Shared Glory?

[reading time 2:00]

One of the NT passages that is so compelling and interesting to me is the sequence of statements and claims that Jesus makes in John Chapters 8-10. The drama of the storyline is so gripping. The very strong reactions of the Jewish leadership make sense in light of what Jesus is actually proclaiming about Himself, the world, and His mission and purposes. One place I read today is a show-stopper for sure.

John 10:31-33

“…his Jewish opponents picked up stones to stone him, but Jesus said to them, “I have shown you many good works from the Father. For which of these do you stone me? We are not stoning you for any good work,” they replied, “but for blasphemy, because you, a mere man, claim to be God.”

A few thoughts.

Surely there are mixed motives here, but the good side of what the Jewish leaders are trying to protect, is God’s good Name. They see Jesus’ claims to divinity, any share of “god-ness”, as a detraction from the glory of the One who revealed Himself as uniquely God to their ancestors, so many years ago.

What they struggled to grasp, and maybe reasonably so, was that this glory of YHWH (the pre-existent One) could be shared, co-exercised within the Trinity, without any dilution of it at all. In fact, the fuller expression of this glory was now being revealed, in the fulness of time, through the Son and the Spirit.

Revolutionary, yes. Revelatory, absolutely.

So, what’s our application to a bigger worship?

Pretty straightforward, actually. We worship Jesus because He is fully God. That worship should increasingly look like everything, all the time because He, as God, is fully and uniquely deserving of…it all. Paul gets at this idea in the very first paragraphs of his letter to the Church in Colossae.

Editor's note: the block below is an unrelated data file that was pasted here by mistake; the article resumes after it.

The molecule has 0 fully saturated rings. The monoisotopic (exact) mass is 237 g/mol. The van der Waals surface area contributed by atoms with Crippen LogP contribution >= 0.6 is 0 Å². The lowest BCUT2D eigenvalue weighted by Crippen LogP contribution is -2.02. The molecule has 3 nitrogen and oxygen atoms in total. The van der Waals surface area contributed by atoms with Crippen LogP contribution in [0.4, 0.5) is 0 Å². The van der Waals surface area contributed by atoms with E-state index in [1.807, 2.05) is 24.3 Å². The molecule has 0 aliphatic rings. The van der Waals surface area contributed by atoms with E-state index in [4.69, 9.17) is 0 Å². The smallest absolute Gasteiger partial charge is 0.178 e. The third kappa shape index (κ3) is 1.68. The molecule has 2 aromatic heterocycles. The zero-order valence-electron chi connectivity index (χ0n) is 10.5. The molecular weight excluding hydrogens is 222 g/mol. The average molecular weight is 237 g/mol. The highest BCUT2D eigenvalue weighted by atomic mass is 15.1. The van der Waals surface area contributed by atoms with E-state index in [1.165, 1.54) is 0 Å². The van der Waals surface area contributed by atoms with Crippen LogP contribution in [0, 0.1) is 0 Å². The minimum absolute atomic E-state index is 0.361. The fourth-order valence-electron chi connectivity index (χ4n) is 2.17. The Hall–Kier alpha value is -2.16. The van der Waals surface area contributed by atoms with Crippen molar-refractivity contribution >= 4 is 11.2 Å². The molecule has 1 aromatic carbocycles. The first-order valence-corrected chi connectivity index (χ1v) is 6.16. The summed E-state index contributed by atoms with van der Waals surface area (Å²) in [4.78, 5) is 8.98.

“The Son is the image of the invisible God, the firstborn over all creation. For in him all things were created: things in heaven and on earth, visible and invisible, whether thrones or powers or rulers or authorities; all things have been created through him and for him.” Col. 1:15-16

Everything. All the time. We like to talk about this in terms of words, choices, and actions. All laid before Christ as an offering. All for His divine glory, shared—mysteriously but fully—among Father, Son, and Spirit.

The Jewish leaders in John 10 seemed to miss this. We’ve been given the gracious opportunity to respond differently.

Let’s go bigger.

 

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